Once through the startup and into OS X things were fairly easy to fine. The first major difference I noticed was that the menu bar for each window does not in fact reside on the window. It resides at the top of the screen. This can be a bit confusing at first when several windows are open on the same screen and you are jumping between them. The second interesting thing is that clicking on the red "x" in the upper left corner of the window does not actually shut a program down like the red "x" in Windows. I quickly got the hang of "Command-Q" to close the active program.

As I configured different pieces of software I quickly adapted to the new shortcut keys and the "Mac" way of doing things. Installing software became a very simple manner. Most of the packages I needed to install had their own installation routines. If they did not, then it was just a simple matter of placing it in the "Applications" folder to keep things neat and tidy.

One very lovely thing I noticed was that I never once had to go on the dreaded "driver" search. Installing my HP OfficeJet 6500 was a simple one click matter. When I clicked the "scan" button I was asked to install the software for scanning. However instead of having to go search for a DVD or software package, I simply had to press the download button. The appropriate update was downloaded and installed. I really didn't have to know anything more than what I wanted to accomplish.

I can really see why for some time Mac has been the choice for creative professionals.

Now, to get down to "business".

I ordered my MacBook pre-configured with Pages, Numbers and Keynote. Much of what I needed the MacBook for was video, photo and web editing. However the plan is to transition to the Mac for all my computing needs. This includes the boring financial issues attached to running a house and a business. I use MS Excel for my spreadsheets on the PC. I could have installed Office for Mac or installed Office on Windows 7 under Bootcamp. Instead I chose to go the Mac way and use Numbers.

Mounting my shared Documents folder on my PC was a snap. Simply verifying the proper permissions on the PC and then mapping the drive in Finder had me ready to transfer documents. I pulled my check register spreadsheet over into the MacBook and opened it. Number recognized it and started up. I was greeted by a welcome screen with the option to play a short video explaining the benefit of numbers. I was intrigued by some of the features and immediately started thinking about the use in future products. Once I finished the video, Numbers opened a window showing me what parts of my spreadsheet was incompatible. My split spreadsheets were disabled and the font used was replaced, but nothing drastic had to be changed. I was disappointed that I couldn't use split spreadsheets. When working with very long tables it's a really nice feature. However i quickly figured out how to reconfigure my table to work.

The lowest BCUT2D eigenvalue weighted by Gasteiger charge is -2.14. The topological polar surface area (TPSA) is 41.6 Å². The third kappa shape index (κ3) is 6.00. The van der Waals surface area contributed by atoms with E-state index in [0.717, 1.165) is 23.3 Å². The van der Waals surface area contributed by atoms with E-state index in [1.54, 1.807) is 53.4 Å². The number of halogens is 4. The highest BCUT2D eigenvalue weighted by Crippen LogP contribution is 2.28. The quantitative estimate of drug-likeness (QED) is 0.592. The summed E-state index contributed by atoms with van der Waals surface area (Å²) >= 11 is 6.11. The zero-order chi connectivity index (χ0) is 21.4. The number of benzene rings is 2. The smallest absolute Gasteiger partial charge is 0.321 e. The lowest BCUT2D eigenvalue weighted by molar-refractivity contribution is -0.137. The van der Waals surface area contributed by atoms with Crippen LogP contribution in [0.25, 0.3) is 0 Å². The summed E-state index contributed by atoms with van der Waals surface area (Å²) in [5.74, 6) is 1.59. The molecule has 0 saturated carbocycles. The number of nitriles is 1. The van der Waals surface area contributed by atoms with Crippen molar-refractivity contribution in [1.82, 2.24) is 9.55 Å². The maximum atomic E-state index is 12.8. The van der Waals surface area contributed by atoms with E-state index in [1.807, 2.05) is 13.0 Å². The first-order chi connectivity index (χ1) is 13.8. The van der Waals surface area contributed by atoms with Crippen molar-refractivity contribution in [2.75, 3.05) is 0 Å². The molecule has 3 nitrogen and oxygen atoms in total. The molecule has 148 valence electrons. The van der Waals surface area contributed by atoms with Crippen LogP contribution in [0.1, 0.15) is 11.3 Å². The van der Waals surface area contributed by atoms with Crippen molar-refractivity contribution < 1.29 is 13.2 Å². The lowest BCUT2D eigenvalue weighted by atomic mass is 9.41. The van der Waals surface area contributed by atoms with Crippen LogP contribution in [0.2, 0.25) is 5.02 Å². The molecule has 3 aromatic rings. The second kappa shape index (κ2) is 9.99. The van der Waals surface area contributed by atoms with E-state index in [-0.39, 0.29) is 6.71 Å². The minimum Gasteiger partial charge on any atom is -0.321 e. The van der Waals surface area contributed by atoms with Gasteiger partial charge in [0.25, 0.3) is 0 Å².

It really didn't take much re-training for simple spreadsheet work. I was able to locate the functions I needed very rapidly. A few small irritations surfaced, but much of it was from my expectation for Numbers to work like Excel, and that really isn't fair.

After an initial learning curve I began to really enjoy using the multi-touch trackpad. The gestures were fairly fast to learn and made switching between applications and windows very quick. A quick swipe up with four fingers showed me what apps were open and allowed me to select the app I need. Swipe to the left or right with four fingers and you switch to the next or previous app.

Scrolling took a bit of getting used to because of my familiarity with the windows method of scrolling. Apple wants to to scroll like you are pushing a piece of paper across the table in front of you. This is a very intuitive method, and I prefer it. It's just a matter of un-learning the scroll bar method from Windows.

The multi-touch trackpad is not all skittles and sunshine. I did find myself often dragging a third finger when I wanted only two. This would switch from scrolling to dragging. Not a big deal on web pages, but it's not so cool in finder when you start dragging files and folders around.

The user interface is definitely well thought out and becomes fun to use after a couple hours of familiarity. I quickly purchased an Apple Wireless Keyboard and Trackpad in order to save some wear on the MacBook components. Pairing them was fast. After that there really wasn't anything to think about. When I walk away from my office the MacBook doesn't give me any nasty warnings. It just doesn't see the peripherals. When I get back to my desk, I can immediately start using them again. No button presses or re-pairing necessary.